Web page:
The Millennium Woods – April 2021

I’ve been thinking a lot about my photography recently, about the things I’d love to shoot and the things that are accessible to shoot (unfortunately at the moment the two couldn’t be further apart but that’s something to work on for the future) and I’ve come to realise two important points;

  • I rarely shoot near home. In fact the only time I shoot within walking distance of my home is if it snows.
  • I don’t often revisit the same location and when I do it’s generally to try a new lens in a familiar setting.

I have mixed feelings about revisiting a location, on one hand I admire the dedication of photographers who engage in long term projects shot in a single location but at the same time I’m reminded of an exhibit in a degree show where the photographer had photographed the same location every single day of the year. All 365 images were shot from the same spot with near identical framing and presented on a long banner style print. The photographer was, quite rightly, proud of the work and enthused about the project. I admire the dedication involved but couldn’t shake the feeling of monotony.

When I’ve felt a restlessness around my photography in the past I’ve found having a project a useful way of either settling me or bringing along some sort of shift in my photography so I’ve decided to see what happens if I push myself to shoot close to home and revisit that location over a period of time.  The Millennium Wood is just around the corner from my home, as the name suggests it was planted to mark the new millennium and local schoolchildren were invited to plant a tree. I went along with my daughter and she planted two trees, as I look now at this small area of woodland it’s strange to think I was there when it was planted.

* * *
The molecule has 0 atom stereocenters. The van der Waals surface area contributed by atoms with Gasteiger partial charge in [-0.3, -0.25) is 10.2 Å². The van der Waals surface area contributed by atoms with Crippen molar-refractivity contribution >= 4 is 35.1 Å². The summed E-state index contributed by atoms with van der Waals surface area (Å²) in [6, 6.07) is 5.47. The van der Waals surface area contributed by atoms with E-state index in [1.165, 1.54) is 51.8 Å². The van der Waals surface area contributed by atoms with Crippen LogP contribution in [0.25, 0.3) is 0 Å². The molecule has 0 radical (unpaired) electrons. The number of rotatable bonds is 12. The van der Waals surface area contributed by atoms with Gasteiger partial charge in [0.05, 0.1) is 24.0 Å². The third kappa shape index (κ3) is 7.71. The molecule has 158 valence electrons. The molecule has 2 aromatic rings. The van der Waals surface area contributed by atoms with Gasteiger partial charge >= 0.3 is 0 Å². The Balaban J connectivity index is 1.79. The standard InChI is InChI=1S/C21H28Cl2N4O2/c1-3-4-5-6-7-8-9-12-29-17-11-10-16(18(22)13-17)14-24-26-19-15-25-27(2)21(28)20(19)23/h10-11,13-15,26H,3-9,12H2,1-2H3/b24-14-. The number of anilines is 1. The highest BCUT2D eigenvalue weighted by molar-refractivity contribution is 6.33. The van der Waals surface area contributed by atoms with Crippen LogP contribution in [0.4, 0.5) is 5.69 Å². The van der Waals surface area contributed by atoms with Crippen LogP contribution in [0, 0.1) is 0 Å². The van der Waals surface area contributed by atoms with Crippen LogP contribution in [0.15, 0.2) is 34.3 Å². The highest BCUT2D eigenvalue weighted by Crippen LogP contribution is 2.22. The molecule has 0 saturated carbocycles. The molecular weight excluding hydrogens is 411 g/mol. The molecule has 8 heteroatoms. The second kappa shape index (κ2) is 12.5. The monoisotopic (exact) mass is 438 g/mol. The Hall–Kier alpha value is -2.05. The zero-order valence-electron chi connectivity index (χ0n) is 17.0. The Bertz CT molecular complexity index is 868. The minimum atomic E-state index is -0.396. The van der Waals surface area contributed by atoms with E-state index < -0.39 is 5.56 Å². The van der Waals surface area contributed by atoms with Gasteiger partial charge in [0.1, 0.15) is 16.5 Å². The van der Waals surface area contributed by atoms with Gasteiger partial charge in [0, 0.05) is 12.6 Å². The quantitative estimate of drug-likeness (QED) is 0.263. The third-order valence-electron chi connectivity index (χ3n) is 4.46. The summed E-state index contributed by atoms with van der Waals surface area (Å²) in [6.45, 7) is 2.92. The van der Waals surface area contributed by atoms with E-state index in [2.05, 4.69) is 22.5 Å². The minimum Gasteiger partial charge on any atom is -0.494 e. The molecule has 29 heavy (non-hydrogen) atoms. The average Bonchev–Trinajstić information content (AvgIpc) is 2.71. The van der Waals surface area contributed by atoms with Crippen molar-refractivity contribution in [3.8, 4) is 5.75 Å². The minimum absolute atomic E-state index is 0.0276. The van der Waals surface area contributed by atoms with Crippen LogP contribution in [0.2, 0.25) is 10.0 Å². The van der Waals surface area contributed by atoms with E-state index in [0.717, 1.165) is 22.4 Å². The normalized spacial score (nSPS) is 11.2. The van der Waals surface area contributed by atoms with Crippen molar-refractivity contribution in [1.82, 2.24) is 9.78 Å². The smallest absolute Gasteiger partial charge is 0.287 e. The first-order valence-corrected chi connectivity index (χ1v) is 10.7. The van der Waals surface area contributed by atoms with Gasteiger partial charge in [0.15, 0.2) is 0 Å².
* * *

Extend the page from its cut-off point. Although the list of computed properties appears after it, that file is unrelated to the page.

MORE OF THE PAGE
I’ve decided that I’ll approach each visit with an open mind, I’ll take time to absorb my surroundings and I’ll shoot whatever I feel drawn to on that day. On this first visit I was drawn to both the forest floor and the contrasts of man made and nature, although I couldn’t resist a rather predictable image of blossom and blue skies. I must confess that as I photographed the blossom I was annoyed to find myself thinking of Instagram and how the image would work there, I try not to shoot with social media in mind I don’t like the way it can influence (stifle?) creativity but that’s a whole other topic for another post!

(this was the only image I felt inclined to add a texture to, I used one from the Wilderness Collection at a low opacity)

I also played around, mostly unsuccessfully, with in camera double exposures. The only one I was happy with is another version of the leaf above. This leaf has fallen and become caught on a twig lying on the ground, it’s not obvious that the image below is a double exposure but I do like the ghostly effect and I felt it suited the subject.

In the spirit of trying to make myself do something different I left behind my Lensbabies and vintage lenses and just took one autofocus lens with me – a Fuji 50mm f2 – I enjoyed the experience and will be shooting a lot more with the lens although I think if I’m going to keep revisiting the location I may need to take a different lens each time to keep boredom at bay!